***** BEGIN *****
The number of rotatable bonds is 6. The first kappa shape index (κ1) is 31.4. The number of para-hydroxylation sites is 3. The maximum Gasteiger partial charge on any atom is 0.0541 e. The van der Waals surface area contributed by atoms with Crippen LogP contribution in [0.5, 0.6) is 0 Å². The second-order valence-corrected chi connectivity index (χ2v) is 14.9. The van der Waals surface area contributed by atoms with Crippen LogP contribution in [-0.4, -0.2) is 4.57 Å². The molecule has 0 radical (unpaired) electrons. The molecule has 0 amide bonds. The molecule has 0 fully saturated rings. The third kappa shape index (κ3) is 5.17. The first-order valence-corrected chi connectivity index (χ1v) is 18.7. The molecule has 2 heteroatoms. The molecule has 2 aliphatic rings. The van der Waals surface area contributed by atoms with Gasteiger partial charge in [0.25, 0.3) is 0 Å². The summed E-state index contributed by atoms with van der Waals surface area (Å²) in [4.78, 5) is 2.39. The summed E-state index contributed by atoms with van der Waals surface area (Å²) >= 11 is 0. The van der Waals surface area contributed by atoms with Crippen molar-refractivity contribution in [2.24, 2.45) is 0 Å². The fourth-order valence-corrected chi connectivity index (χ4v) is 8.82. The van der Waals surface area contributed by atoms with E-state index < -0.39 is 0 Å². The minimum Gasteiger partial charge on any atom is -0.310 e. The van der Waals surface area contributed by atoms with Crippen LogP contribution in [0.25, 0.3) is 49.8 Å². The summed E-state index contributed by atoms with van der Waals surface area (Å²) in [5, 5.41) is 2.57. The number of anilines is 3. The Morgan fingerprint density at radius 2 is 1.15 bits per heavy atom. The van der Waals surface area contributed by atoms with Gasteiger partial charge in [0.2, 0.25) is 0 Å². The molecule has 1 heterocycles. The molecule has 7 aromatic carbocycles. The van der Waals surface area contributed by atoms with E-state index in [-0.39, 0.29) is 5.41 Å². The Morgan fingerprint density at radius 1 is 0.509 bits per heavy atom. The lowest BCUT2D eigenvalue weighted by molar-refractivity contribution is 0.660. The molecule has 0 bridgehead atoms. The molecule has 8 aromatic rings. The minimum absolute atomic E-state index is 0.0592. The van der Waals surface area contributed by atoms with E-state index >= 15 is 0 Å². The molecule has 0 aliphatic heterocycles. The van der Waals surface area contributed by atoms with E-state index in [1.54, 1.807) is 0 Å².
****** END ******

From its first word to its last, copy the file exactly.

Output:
The number of rotatable bonds is 6. The first kappa shape index (κ1) is 31.4. The number of para-hydroxylation sites is 3. The maximum Gasteiger partial charge on any atom is 0.0541 e. The van der Waals surface area contributed by atoms with Crippen LogP contribution in [0.5, 0.6) is 0 Å². The second-order valence-corrected chi connectivity index (χ2v) is 14.9. The van der Waals surface area contributed by atoms with Crippen LogP contribution in [-0.4, -0.2) is 4.57 Å². The molecule has 0 radical (unpaired) electrons. The molecule has 0 amide bonds. The molecule has 0 fully saturated rings. The third kappa shape index (κ3) is 5.17. The first-order valence-corrected chi connectivity index (χ1v) is 18.7. The molecule has 2 heteroatoms. The molecule has 2 aliphatic rings. The van der Waals surface area contributed by atoms with Gasteiger partial charge in [0.25, 0.3) is 0 Å². The summed E-state index contributed by atoms with van der Waals surface area (Å²) in [4.78, 5) is 2.39. The summed E-state index contributed by atoms with van der Waals surface area (Å²) >= 11 is 0. The van der Waals surface area contributed by atoms with Crippen molar-refractivity contribution in [2.24, 2.45) is 0 Å². The fourth-order valence-corrected chi connectivity index (χ4v) is 8.82. The van der Waals surface area contributed by atoms with E-state index < -0.39 is 0 Å². The minimum Gasteiger partial charge on any atom is -0.310 e. The van der Waals surface area contributed by atoms with Crippen LogP contribution in [0.25, 0.3) is 49.8 Å². The summed E-state index contributed by atoms with van der Waals surface area (Å²) in [5, 5.41) is 2.57. The number of anilines is 3. The Morgan fingerprint density at radius 2 is 1.15 bits per heavy atom. The van der Waals surface area contributed by atoms with Gasteiger partial charge in [0.2, 0.25) is 0 Å². The molecule has 1 heterocycles. The molecule has 7 aromatic carbocycles. The van der Waals surface area contributed by atoms with E-state index in [-0.39, 0.29) is 5.41 Å². The Morgan fingerprint density at radius 1 is 0.509 bits per heavy atom. The lowest BCUT2D eigenvalue weighted by molar-refractivity contribution is 0.660. The molecule has 0 bridgehead atoms. The molecule has 8 aromatic rings. The minimum absolute atomic E-state index is 0.0592. The van der Waals surface area contributed by atoms with E-state index >= 15 is 0 Å². The molecule has 0 aliphatic heterocycles. The van der Waals surface area contributed by atoms with E-state index in [1.54, 1.807) is 0 Å².